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FX Update - A volatile start to the New Year

Written by Ian Dobbs on January 7th, 2014.      0 comments

2:30pm (NZT)
Market Overview:
It has been a reasonably quiet holiday period for the financial markets in general. For much of the past two weeks the New Zealand and Australian dollars slowly lost ground to the USD. At the end of last week however, after continued positive US data failed to see the USD make further gains we saw a classic ‘short squeeze’ with the NZD and AUD gaining strongly in thin market conditions. This saw both currencies end last week at their highest levels since mid-December. Some of those gains have been partially reversed in the last two days, but the NZD and AUD are both still well off the lows seen on New Year’s Eve. Variable price action was seen across almost all markets with equities and bonds struggling for direction amid the illiquid holiday conditions.

There has been very little data released from Australia over the holiday period. Private sector credit released last week held no real surprises and the same can be said for the AIG manufacturing index which came in largely unchanged from last month at 47.6. Yesterday saw the release of the services index which has declined from the previous month to print at 46.1. With little domestically to drive the currency the AUD has been at the mercy of offshore factors and reduced market liquidity. Today’s trade deficit was smaller than expected and this saw a temporary jump in demand for the AUD. Later this week we get the latest building approvals, and retails sales data which could all influence the currency.

New Zealand
There have been no key economic data releases from New Zealand over the Christmas / New Year period. The economy performed well last year and the outlook for 2014 is for another good year growth wise. We did get figures released by the eftpos operator which showed shopping on Christmas Eve broke records with NZD 238.4 million processed through the system. That is 18.5% higher than the same day last year. It seems Boxing Day may well have produced similar results with retailers very happy with the volume of shoppers. People are certainly feeling positive enough to spend and that is a good sign for the economy going forward. The only data out this week is building consents on Thursday, so the currency will continue to be driven by offshore factors in the near term.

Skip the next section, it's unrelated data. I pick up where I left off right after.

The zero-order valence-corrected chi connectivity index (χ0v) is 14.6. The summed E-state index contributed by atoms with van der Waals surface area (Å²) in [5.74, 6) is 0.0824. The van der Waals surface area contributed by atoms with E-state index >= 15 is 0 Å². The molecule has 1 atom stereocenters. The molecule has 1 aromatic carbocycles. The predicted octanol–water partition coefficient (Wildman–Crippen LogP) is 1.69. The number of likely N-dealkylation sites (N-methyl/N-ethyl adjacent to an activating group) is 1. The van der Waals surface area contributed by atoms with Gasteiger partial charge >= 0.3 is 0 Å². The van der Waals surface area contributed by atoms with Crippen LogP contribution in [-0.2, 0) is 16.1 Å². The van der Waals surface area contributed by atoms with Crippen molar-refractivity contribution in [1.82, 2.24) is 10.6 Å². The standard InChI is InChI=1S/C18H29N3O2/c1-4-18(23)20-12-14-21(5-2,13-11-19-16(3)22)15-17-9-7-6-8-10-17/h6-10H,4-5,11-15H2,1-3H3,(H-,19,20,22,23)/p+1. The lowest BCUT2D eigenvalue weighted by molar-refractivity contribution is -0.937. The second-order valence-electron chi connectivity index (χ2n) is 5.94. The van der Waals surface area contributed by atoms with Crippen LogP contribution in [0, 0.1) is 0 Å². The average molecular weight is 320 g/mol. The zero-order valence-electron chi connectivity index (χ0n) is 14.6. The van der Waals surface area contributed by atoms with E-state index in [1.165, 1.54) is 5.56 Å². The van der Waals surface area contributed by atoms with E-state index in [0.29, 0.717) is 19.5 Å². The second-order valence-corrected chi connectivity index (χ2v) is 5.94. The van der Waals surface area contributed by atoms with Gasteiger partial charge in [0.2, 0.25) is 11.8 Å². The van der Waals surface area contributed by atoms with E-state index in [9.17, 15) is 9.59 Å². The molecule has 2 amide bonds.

United States
The last week saw some mixed economic news released in the United States. Consumer confidence and construction spending numbers were higher, but these were balanced by lower services sector data released overnight. Holiday market conditions were a feature with mixed results in both equity and bond markets that were highlighted by a distinct lack of direction. The outlook for the remainder of the week will be guided by the release of the minutes of the Federal Reserve’s December monetary policy meeting, and the latest employment numbers when released on Friday. Both will be closely watched, with the unemployment rate expected to be stable at 7%. The coming months will see an increased focus on the Fed as Janet Yellen takes over leadership from Ben Bernanke. Whilst it is unlikely Yellen with stray far from current policy expectations, changing style can indirectly market expectations with far reaching repercussions. The tapering of the massive quantitative easing (QE) program should see the US dollar strengthen throughout 2014.